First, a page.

Often uses lots of sharp colors in his films
He directed the music video "The End is the Beginning is the End" performed by Smashing Pumpkins.
Directed the video for Devil Inside by INXS.
His mother is Swedish.
Worked as a store window dresser before getting into films.
Long ago attended Parsons School of Design at New School University (New York), and in 2006 bought condo practically around the corner in Greenwich Village's popular 25 Fifth Ave apt. building.
On the interviews and audio commentary for the Batman And Robin 2-Disc Special Edition DVD released in 2005, he says that he was under pressure from toy companies and Warner Brothers management to deliver a family-friendly film and admits he went too far in that direction, but takes full responsibility for the end result and, at one point during the interviews, flat-out apologizes to fans that were disappointed.
(1997) "I felt I disappointed a lot of older fans by being too conscious of the family aspect.... Now, I owe the hardcore fans the Batman movie they would love me to give them."
I am one of Lars von Trier's fans and like the Dogma movement
"Val did me two great favors. When I wanted him to be Batman, he said yes. Then he created a situation which allowed me not to have him play Batman again. They were both happy, happy instances, for which I will always be grateful." -- Premiere magazine (April 1997), in an article on Val Kilmer.
The only good advice you can give anyone is the witness of what you have learned in your own life. If I were living with someone and confused about whether I should be staying with them, it usually means I should be leaving. Because when you're really happy, you don't sit around thinking, 'Should I leave?'
On directing "8mm": "It was fun to get it. No, nobody wanted to touch it. I don't think they could get anyone stupid enough to direct it, other than me. A lot of people were afraid of it. A lot of people don't want to go to a place like that as a director. They want everyone to love them."
Yes, but you'd be surprised how many people didn't know who Philip Seymour Hoffman was. Only if you said, "the fat guy in Boogie Nights" would people know who you were talking about because they didn't know his name then.
The surreal images in some of my films have been blamed on my drug days, I've heard that from certain sources. I don't know ... it's pretty far behind me now and that was quite a while ago. That was my path and when you come to terms with being a drug addict and an alcoholic, you realise that it's all about you.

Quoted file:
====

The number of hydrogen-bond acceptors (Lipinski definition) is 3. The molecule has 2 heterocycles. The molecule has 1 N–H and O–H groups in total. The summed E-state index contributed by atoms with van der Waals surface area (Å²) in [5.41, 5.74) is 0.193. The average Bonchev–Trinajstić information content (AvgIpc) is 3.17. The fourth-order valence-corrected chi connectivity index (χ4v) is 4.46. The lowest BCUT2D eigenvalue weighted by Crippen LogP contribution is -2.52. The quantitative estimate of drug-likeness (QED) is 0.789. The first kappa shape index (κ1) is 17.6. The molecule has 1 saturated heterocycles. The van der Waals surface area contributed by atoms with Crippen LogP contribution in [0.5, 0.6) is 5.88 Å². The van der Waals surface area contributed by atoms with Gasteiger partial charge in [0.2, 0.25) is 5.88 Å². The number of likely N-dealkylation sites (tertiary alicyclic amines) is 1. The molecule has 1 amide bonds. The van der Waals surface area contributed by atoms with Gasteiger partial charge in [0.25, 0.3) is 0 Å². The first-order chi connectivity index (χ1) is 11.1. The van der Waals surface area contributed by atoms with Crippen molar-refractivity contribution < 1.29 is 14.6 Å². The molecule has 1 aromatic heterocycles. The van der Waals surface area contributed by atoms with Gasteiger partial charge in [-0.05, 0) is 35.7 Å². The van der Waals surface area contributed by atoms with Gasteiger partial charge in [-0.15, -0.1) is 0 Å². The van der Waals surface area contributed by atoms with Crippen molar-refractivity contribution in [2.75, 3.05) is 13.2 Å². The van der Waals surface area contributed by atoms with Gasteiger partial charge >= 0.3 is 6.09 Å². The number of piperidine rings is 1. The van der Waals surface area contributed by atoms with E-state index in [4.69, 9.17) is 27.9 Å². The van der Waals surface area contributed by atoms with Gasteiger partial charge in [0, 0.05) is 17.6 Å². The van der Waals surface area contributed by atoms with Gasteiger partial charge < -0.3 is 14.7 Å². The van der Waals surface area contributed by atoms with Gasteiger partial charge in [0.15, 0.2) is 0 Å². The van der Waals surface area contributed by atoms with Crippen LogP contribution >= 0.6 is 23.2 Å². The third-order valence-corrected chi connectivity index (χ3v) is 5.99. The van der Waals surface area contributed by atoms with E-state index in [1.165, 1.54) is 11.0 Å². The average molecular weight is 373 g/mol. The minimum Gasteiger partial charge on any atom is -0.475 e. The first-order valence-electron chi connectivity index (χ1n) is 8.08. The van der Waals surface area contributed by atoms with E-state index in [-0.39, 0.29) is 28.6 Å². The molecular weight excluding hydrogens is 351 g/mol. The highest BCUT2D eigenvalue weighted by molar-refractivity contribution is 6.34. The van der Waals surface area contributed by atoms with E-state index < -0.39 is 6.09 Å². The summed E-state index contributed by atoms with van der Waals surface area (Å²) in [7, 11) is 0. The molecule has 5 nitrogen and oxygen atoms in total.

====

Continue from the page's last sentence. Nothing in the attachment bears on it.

Well, here's the problem. If you accept a lot of money to do a film in Hollywood and you have a huge budget, they're going to expect a lot of asses in seats, as you would if you had to write a cheque for a lot of money. You want your money back; it's a business. If you work on a small budget with stars who are willing to cut prices and do interesting work with you, they'll take a risk on a smaller budget because they figure, "Well, maybe with video and DVD we'll make our money back."
...it is show business and it's more business now than it is show because all the studios now are owned by huge conglomerates and corporations, unlike the old Hollywood where everybody knew each other by their first names.
Probably no country has spent as much money as my country on drug wars and I'm not sure who's winning except for the drug dealers.
Sometimes I'm asked if there's homophobia in Hollywood. There's homophobia everywhere on Planet Earth, just like there's racism and sexism and anti-Semitism, and such stupidity isn't checked at the gate at the movie studio. But the difference in show business is, if you can make money for people they don't care what you do. They don't care if you screw yaks in the middle of the street. They'll even buy you a yak. They'll give you their yaks.
I think people always think success in show business gives them the right to be moral political arbiters. I'm not in that camp. I think you can privately do whatever you want, but I'm always suspicious of how much ego is involved. I think the government will survive no matter what Ed Norton thinks of it.
Akiva Goldsman was blamed a lot for this sort of lightness and humor and fun and games of "Batman & Robin" but that's not fair. I take full responsibility. I mean Akiva did write the script but I shot it and worked with Akiva, so you know, if you love a movie, there are hundreds of people who made it lovable for you. If you don't like it, blame the director. That what our name's there for.
(on Batman & Robin (1997)) "If there's anyone that let's say loved Batman Forever and went into Batman & Robin with great anticipation, if I disappointed them in anyway, then I really want to apologize, cause it wasn't my intention. My intention was just to entertain them".
[on the young characters in St. Elmo's Fire (1985) compared to today's young people] In St. Elmo's Fire (1985), they were expected to have huge careers and become very accomplished. It was the year of Reaganomics. I think many kids are still expected of that, but they grow up much sooner, and they're bombarded by the Internet, the blogs, the Facebook, the media, the celebration of badly behaved famous figures - bad behavior has become expected. And these are kids with bad parenting.
8MM (1999) would never get made today. I think it's a really bold, really controversial film - as are a lot of my films.
The basis of St. Elmo's Fire (1985) is there's a group of people. Everyone had their group and you always think you're going to be best friends forever. But life comes in. So, can you be best friends forever? It touches on universal themes.
(April 2003) Pre-production of the filmed version of Andrew Lloyd Webber's Phantom of the Opera
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